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Manatee County Commissioners discuss canal dredging and who should pay for it


Should homeowners with canals in their backyards pay for dredging to keep their waterways clear? Should Manatee County pay? These were questions county comissioners grappled with during their work session on March 23.

Today, if a group of homeowners along a canal want their canal dredged, they pay $10 per piece of property involved as an initial fee, and are later assessed some portion of the cost of the dredging, with the county paying for the rest. According to a slide presentation given by public works director Ron Schulhofer and his staff members, the county has paid 65 per cent of the cost of the last seven local dredging projects, while homeowners who benefited only paid 35 per cent.

The staff proposal, as outlined in the slide presentation, would raise the application fee per dredging project to $50,000 -- the average cost of a pre-dredging engineering study -- and would require 2/3 of affected property owners to sign not one but two petitions requesting the project, and would also make them pay the entire dredging cost instead of only a portion of it unless some or all of the dredging was made necessary by silt or sand flowing into the canal from a county-owned storm sewer or was otherwise made necessary due to county actions.

Commissioner McClash mentioned one example of this kind of situation: a 2005 canal dredging project in the Coral Shores neighborhood that was paid for primarily by residents, but needed to be dredged again shortly afterwards because the county had been working on sewers in the area and had the streets torn up during a torrential rain that washed so much mud into the dredged area that at least one outflow pipe was surrounded by its own sandbar at high tide.

In that case, McClash said, the county was obligated to do the dredging without charging canalside property owners anything. The other commissioners agreed.

McClash also suggested a dredging option that would allow people in the neighborhood to get together and "chip in the money" they would need for their own dredging project rather than involving the county at all in project financing. He also suggested getting bids before approval of any dredging projects (which is the opposite of how it's done now), so that property owners would know exactly how much they were obligating themselves to pay. And, as an additional carrot, McClash pointed out that private property owners doing their own shopping for dredging service might be able to find someone to do it for less money than the county's usual contractors.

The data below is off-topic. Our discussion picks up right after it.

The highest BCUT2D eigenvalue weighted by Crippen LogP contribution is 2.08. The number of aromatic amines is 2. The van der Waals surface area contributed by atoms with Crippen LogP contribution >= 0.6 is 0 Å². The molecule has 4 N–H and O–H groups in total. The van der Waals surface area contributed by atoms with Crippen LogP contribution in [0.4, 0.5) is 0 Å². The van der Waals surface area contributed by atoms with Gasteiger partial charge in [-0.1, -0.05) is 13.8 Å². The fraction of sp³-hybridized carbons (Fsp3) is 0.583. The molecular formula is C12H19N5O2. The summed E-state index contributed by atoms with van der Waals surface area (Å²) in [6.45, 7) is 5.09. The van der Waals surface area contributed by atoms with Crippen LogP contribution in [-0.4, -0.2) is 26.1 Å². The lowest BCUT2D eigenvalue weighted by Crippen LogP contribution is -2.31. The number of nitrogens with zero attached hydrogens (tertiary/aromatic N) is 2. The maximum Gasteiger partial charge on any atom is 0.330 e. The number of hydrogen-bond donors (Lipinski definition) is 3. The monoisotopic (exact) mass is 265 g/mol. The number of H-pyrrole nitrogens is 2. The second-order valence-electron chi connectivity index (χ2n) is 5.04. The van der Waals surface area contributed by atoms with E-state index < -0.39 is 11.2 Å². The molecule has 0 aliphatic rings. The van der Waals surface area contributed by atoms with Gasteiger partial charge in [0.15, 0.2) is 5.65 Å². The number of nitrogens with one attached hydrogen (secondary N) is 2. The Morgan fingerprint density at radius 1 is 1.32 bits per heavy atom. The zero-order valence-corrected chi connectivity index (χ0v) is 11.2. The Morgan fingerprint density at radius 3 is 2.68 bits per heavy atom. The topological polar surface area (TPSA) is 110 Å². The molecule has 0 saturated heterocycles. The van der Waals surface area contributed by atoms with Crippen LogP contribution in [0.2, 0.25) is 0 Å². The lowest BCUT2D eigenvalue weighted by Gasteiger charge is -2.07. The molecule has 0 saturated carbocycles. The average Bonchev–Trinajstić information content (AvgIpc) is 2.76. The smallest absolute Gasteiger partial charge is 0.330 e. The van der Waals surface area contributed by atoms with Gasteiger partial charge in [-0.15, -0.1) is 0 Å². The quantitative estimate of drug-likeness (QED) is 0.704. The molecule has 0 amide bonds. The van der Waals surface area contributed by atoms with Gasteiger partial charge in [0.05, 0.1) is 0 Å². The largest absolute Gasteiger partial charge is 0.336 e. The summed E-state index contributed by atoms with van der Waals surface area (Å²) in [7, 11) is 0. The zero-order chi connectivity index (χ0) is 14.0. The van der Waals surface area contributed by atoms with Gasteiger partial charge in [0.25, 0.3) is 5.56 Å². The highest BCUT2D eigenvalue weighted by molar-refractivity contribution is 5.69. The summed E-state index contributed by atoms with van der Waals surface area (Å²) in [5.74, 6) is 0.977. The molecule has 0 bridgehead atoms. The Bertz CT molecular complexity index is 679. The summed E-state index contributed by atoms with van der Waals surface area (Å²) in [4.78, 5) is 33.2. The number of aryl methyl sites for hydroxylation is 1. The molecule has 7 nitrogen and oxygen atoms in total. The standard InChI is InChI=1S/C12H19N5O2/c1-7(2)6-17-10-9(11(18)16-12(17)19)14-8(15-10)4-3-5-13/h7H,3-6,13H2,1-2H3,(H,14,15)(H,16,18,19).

Since this was a work session rather than a full-fledged meeting of the County Commission, no final decision was made. There will be more discussion of this topic at other commission meetings, not only about how dredging applications and permits should be handled but about the possibility of setting up a dredging advisory board composed of interested citizens.

Despite being a work session, this meeting was recorded
Before the meeting even began, Commissioner McClash asked for it to be videotaped. Commissioners' work sessions are typically held "around a table" in a conference room on the county building's fifth floor that is not equipped for video recording. This one was held in the commission chamber, which has not only video recording facilities but can also send signals directly to the county's own MGA-TV for live cable broadcasting.

Commission charperson Donna Hayes agreed that it was a good idea to tape this work session and all possible commission meetings, formal or not, and adjourned the meeting for the few moments it took a county technician to set up the video recording system. This meeting was not broadcast live, but the recording of it should be available before long through the county's streaming video archive



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